Mannitol Side Effects
Some side effects of mannitol may not be reported. Always consult your doctor or healthcare specialist for medical advice. You may also report side effects to the FDA.
For the Consumer
Applies to mannitol: intravenous solution
Get emergency medical help if you have any of these signs of an allergic reaction while taking mannitol: hives; difficulty breathing; swelling of your face, lips, tongue, or throat.
Tell your caregivers at once if you have any of the following symptoms. Some of these may be caused by your kidney condition and are not side effects of mannitol:
dry mouth, increased thirst, blurred vision, or seizure (convulsions);
swelling, pain, or skin changes where the medicine was injected;
chest pain, fast heart rate;
feeling like you might pass out;
feeling short of breath, even with mild exertion;
swelling, rapid weight gain; or
if you stop urinating.
Less serious side effects of mannitol may include:
mild skin rash.
This is not a complete list of side effects and others may occur. Tell your doctor about any unusual or bothersome side effect.
For Healthcare Professionals
Applies to mannitol: compounding powder, inhalation kit, intravenous solution, irrigation solution
Cardiovascular side effects have included hypotension and tachycardia. Venous thrombosis or phlebitis extending from the injection site and hypervolemia have occurred rarely and are generally associated with the solution or technique used in administration.
Respiratory side effects have included pulmonary congestion and rhinitis. Respiratory side effects associated with mannitol inhalation have included cough, gagging, wheeze, and decreased forced expiratory volume.
Metabolic side effects have included fluid and electrolyte imbalance, acidosis, and electrolyte loss.
Nervous system side effects have included headache, convulsions, and dizziness.
Hematologic side effects have included thrombophlebitis.
Eight cases of mannitol IV overdose in patients with preexisting renal failure were reviewed. Symptoms presented in the reviewed cases were CNS involvement out of proportion to uremia, severe hyponatremia, large osmolality gap, and fluid overload. Six patients were treated with hemodialysis, one patient with peritoneal dialysis, and one patient died before initiation of treatment. All patients received large doses over 1 to 3 days with a mean dose of 310 +/- 182.8 g. CNS involvement consisted of CNS depression, confusion, lethargy, stupor, and coma. Two patients recovered cerebral function and continued on lifetime dialysis, 3 patients recovered renal and cerebral function, and 1 patient recovered renal function but had severe cerebral dysfunction.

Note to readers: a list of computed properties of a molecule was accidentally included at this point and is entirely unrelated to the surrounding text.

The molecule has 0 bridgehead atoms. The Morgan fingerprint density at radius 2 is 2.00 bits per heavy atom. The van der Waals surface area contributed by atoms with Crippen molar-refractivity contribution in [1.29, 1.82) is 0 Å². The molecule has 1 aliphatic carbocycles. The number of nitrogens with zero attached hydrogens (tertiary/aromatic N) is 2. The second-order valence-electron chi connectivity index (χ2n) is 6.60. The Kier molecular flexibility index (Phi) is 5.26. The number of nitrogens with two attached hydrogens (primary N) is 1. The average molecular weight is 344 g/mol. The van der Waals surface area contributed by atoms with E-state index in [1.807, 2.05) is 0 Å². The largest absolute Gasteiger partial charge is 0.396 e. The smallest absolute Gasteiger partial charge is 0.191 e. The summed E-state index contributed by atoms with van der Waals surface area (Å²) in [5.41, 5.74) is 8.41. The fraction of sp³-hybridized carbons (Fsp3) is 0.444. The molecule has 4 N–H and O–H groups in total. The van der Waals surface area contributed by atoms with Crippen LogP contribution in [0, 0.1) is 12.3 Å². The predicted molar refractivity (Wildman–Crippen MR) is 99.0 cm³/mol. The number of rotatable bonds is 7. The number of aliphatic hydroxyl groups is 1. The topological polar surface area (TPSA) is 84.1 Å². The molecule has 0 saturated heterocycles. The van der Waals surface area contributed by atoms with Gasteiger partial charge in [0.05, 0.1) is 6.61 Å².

Other side effects have included dryness of mouth, thirst, edema, arm pain, chills, dehydration, fever, mannitol intoxication, and angina-like pain.
Renal side effects have included acute renal failure.
Local side effects have included extravasation. This effect is generally attributed to the solution or technique used in administration.
Dermatologic side effects have included urticaria and skin necrosis.
Ocular side effects have included blurred vision.
Immunologic side effects have included infection at the injection site and febrile response. These effects are usually attributed to solution or technique used in administration.
Gastrointestinal side effects have included nausea and vomiting.
Genitourinary side effects have included marked diuresis and urinary retention.
A 75-year-old woman with severe major depression experienced a manic episode 30 minutes after initiation of a 20% mannitol intravenous infusion for the treatment of acute angle closure glaucoma. The patient had been started on nortriptyline 50 mg per day for the treatment of depression ten days earlier. She received oral acetazolamide, topical pilocarpine, topical timolol, and topical dexamethasone concomitantly for the treatment of glaucoma. The mania resolved within approximately 1 hour following discontinuation of the mannitol infusion, and the patient returned to a severe depressive state. An extensive lab evaluation, toxicology screening, and medical examination failed to show additional secondary causes for mania in this patient.
Psychiatric side effects have rarely included mania (1 case report).
More mannitol resources
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